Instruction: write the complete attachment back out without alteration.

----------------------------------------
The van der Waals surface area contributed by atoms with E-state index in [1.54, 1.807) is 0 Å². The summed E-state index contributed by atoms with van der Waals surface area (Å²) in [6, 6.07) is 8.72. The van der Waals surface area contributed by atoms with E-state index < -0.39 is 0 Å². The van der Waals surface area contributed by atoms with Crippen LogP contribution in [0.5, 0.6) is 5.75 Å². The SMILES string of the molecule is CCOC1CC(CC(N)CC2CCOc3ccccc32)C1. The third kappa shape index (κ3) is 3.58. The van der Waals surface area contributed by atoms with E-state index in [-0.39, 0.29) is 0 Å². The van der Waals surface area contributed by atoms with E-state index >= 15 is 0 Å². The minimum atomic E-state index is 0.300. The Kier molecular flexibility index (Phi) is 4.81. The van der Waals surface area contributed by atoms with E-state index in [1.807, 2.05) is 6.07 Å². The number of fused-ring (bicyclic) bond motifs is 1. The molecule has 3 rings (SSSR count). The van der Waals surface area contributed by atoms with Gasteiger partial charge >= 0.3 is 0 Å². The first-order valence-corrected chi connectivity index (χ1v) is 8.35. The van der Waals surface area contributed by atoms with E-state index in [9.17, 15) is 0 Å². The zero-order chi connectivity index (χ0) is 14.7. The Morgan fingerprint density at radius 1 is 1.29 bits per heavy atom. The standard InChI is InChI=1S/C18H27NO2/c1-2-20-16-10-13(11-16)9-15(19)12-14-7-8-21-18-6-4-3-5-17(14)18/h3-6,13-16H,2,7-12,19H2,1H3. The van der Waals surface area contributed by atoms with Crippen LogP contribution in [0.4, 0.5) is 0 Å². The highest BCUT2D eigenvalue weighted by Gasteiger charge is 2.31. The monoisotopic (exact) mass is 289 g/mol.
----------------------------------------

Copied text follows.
The van der Waals surface area contributed by atoms with E-state index in [1.54, 1.807) is 0 Å². The summed E-state index contributed by atoms with van der Waals surface area (Å²) in [6, 6.07) is 8.72. The van der Waals surface area contributed by atoms with E-state index < -0.39 is 0 Å². The van der Waals surface area contributed by atoms with Crippen LogP contribution in [0.5, 0.6) is 5.75 Å². The SMILES string of the molecule is CCOC1CC(CC(N)CC2CCOc3ccccc32)C1. The third kappa shape index (κ3) is 3.58. The van der Waals surface area contributed by atoms with E-state index in [-0.39, 0.29) is 0 Å². The van der Waals surface area contributed by atoms with E-state index >= 15 is 0 Å². The minimum atomic E-state index is 0.300. The Kier molecular flexibility index (Phi) is 4.81. The van der Waals surface area contributed by atoms with E-state index in [1.807, 2.05) is 6.07 Å². The number of fused-ring (bicyclic) bond motifs is 1. The molecule has 3 rings (SSSR count). The van der Waals surface area contributed by atoms with Gasteiger partial charge >= 0.3 is 0 Å². The first-order valence-corrected chi connectivity index (χ1v) is 8.35. The van der Waals surface area contributed by atoms with E-state index in [9.17, 15) is 0 Å². The zero-order chi connectivity index (χ0) is 14.7. The Morgan fingerprint density at radius 1 is 1.29 bits per heavy atom. The standard InChI is InChI=1S/C18H27NO2/c1-2-20-16-10-13(11-16)9-15(19)12-14-7-8-21-18-6-4-3-5-17(14)18/h3-6,13-16H,2,7-12,19H2,1H3. The van der Waals surface area contributed by atoms with Crippen LogP contribution in [0.4, 0.5) is 0 Å². The highest BCUT2D eigenvalue weighted by Gasteiger charge is 2.31. The monoisotopic (exact) mass is 289 g/mol.